Several firefighters who rescued children and battled flames at a day care testified Tuesday in the Jessica Tata murder trial.
First up was Houston Fire Chief Mark Donovan, who told jurors Monday the details of the day they found the home burning and went to work to save the children inside.
Tata, 24, is on trial, charged with felony murder. Prosecutors said she left several children home alone with a pot of grease heating on a stove while she went shopping in 2011. When she got home, the house was on fire, officials said.
Four children were killed in the fire.
Senior Capt. David Swanson led the three-man search team that went into the burning home. He told the jury that he and his crew crawled on hands and knees and were unable to see through the thick smoke. They used a thermal camera to search for the children. He said that one of the men found a baby laying under a card table near the kitchen, but the rest of the men didn't know because of the poor visibility.
Swanson said he and firefighter Jonathan Robinson bumped into cribs in a back bedroom. That's where they found two children.
A neighbor told jurors Monday that Tata tried to save children who were inside her burning home day care.
Christian Wendeberg, who lived near the burning home, testified that he saw Tata dash into the house to rescue the children. He said she came out with two children, one of whom was unconscious. Both had suffered burns, he said.
Wendeberg shot cellphone video of the fire, too. He asked Tata how many children were inside the home when the fire started. She told him there were nine children in the home, Wendeberg said.
After seven children were pulled from the home, firefighters continued to search for two more children.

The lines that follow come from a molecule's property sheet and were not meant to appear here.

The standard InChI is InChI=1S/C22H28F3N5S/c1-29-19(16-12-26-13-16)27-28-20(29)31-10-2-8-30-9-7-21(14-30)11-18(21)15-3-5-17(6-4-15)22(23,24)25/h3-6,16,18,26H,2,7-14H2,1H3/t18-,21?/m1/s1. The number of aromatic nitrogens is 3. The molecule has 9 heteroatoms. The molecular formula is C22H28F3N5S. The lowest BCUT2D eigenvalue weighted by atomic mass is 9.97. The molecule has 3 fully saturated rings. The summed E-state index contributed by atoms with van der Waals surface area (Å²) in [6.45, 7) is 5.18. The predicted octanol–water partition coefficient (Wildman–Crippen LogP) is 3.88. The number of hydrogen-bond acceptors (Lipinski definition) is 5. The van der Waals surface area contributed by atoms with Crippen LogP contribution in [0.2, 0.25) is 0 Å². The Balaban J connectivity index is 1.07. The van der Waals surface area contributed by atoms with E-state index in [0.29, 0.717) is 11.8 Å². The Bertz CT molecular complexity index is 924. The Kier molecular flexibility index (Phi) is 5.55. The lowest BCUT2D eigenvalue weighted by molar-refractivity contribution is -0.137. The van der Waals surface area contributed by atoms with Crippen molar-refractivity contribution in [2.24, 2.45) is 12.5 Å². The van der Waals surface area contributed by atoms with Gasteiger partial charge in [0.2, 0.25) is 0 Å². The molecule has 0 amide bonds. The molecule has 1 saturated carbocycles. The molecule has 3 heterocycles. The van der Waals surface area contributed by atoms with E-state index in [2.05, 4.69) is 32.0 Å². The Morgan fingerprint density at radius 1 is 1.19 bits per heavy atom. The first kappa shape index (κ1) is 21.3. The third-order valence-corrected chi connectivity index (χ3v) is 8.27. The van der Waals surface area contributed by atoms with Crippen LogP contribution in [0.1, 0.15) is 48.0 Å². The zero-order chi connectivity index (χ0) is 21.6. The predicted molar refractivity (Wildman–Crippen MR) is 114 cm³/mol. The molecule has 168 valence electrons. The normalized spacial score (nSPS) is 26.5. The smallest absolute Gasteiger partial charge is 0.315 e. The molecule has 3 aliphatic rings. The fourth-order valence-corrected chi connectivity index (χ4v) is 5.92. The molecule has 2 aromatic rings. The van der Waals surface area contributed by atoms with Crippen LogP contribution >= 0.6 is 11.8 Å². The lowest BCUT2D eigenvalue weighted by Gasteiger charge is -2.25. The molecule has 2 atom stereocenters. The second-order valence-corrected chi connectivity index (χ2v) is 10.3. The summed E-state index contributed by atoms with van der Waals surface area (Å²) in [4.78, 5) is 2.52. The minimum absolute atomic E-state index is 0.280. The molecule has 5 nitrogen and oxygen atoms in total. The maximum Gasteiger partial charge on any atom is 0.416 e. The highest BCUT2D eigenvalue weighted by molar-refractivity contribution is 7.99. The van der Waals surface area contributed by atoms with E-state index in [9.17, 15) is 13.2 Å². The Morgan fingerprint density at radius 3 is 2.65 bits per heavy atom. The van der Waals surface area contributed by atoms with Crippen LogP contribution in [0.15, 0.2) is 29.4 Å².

"We were told there were between seven and nine, so we were told to keep looking," firefighter Luis Carmona said.
Investigators said there were only seven children in the home and two of them were found in the back yard.
A second neighbor, Sandra Sawyer, also told a jury Monday that Tata told her that nine children were inside the home. Sawyer said she went through Tata's cellphone and read out the names of the children and their parents. That's when Tata realized that only seven children were there, Sawyer said.
Sawyer said she tried to assure Tata that the children would be OK, but Tata told her that the fire had been going on "a long time." Sawyer said Tata told her that she had been in the bathroom when the fire started and she passed out from the smoke.
Sawyer testified that she saw several of the children being carried out of the home by firefighters. Those children were covered in soot. Sawyer said she noticed that Tata did not have any soot on her clothing and she didn't smell like smoke.
Sawyer said she told Tata to call her mother, but Tata didn't want to do that.
"'Oh my God -- don't tell my mom,'" Sawyer said Tata told her. "'She's going to kill me. She didn't want me to have this day care in the first place.'"
Neighbor Michael McAndrews said Tata told him something odd while firefighters were battling the blaze and trying to rescue the children.
"'I don't need to be running a day care. I've got money,'" McAndrews said Tata told him.
Another neighbor, Cynthia Poursartip, said that Tata admitted to her that she wasn't home when the fire stated. When she asked why, Poursartip said Tata told her, "I will tell them that when I testify."
Firefighter Billy Harris told the jury that Tata also told him that she was in the house when the fire started. He said he asked Tata why her clothes were so clean. He said Tata told him that she tried to lead the kids out of the fire but they kept running in circles.
"I told her there was no way she could have been inside," Harris testified.
Harris said Tata did not have a response to that statement.
Tata did make a call to 911 when she saw the fire, officials said.